Does this mean high-intensity exercise is not as beneficial as we once thought?

We’ve talked about ideas suggesting that one hour (or less) of exercise a day cannot make up for 23 hours of inactivity no matter how intense you make it (see Sitting is Killing You). In fact, people who sit for most of the day are 54% more likely to die of a heart attack, regardless of exercise. So while exercising for six hours a day (whether it’s by taking long walks or going on a treadmill marathon at the gym) will help eliminate some of the problems of chronic sitting, you still may be missing out on all the benefits of high-intensity training (not to mention 6 hours of exercise a day just isn’t sustainable for everyone).

The Take-Away

While there are benefits to HIIT over regular exercise, it alone does not make up for an extremely sedentary lifestyle. Looking at the PLOS ONE study in the context of other research, the literature seems to suggest that remaining active throughout the day (through intermittent standing in the workspace or daily walks) in addition to a HIIT routine can be the perfect combination to achieve both short- and long-term health and fitness goals.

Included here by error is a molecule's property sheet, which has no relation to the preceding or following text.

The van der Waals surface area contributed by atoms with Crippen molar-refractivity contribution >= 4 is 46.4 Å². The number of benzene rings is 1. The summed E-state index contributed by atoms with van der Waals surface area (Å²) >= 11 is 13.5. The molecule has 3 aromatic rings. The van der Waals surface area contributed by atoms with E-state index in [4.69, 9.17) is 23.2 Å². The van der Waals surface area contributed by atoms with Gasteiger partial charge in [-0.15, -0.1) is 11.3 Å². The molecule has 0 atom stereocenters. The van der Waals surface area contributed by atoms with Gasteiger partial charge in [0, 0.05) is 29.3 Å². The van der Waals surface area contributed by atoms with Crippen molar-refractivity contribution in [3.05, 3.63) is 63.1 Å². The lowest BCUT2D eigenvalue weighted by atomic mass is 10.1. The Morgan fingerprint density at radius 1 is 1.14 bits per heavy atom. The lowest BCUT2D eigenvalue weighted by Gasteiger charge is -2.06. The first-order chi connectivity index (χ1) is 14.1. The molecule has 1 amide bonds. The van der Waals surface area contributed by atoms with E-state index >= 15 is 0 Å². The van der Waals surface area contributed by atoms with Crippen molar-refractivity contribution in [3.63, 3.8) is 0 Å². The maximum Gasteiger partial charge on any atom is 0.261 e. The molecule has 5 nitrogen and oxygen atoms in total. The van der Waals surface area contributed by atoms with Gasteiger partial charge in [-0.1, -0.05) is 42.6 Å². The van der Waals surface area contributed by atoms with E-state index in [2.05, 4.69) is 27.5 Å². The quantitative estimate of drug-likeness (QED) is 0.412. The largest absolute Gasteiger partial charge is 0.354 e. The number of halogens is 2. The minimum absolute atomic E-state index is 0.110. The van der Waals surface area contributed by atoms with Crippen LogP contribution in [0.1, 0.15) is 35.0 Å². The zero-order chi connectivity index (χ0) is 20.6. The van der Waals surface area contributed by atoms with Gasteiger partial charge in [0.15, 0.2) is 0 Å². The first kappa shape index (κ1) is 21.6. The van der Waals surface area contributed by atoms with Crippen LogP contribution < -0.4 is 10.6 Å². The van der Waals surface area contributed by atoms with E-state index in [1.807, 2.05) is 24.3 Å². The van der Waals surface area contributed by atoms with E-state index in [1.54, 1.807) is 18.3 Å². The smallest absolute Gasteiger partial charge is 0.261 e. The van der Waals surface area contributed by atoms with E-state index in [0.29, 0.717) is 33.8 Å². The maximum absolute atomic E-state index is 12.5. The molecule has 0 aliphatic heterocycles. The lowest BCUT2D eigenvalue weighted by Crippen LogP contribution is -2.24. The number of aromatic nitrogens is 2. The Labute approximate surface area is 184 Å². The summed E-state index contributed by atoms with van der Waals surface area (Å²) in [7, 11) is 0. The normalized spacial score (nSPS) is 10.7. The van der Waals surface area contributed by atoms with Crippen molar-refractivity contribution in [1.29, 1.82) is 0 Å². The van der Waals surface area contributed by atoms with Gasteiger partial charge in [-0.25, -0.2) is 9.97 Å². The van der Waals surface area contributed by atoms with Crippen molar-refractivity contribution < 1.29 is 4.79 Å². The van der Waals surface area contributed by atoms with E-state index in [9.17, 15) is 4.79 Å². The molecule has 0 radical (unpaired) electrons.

What do you think? Weigh in below!

The posts on this blog are for information only, and are not intended to substitute for a doctor-patient or other healthcare professional-patient relationship nor do they constitute medical or healthcare advice of any kind. Any information in these posts should not be acted upon without consideration of primary source material and professional input from one's own healthcare professionals.

Testosterone, Obesity, and Heart Disease

testosterone word in letterpress

credit: iStock @marekuliasz

When you hear the word testosterone, you probably think of masculinity, working out in the gym, and how efficiently someone can put on muscle and lose fat. Turns out, that’s only half the story.

As science dives deeper and deeper into these biomarkers, we’re finding that nothing is as cut and dry as we might have once thought. The body is a huge, complex, integrated system.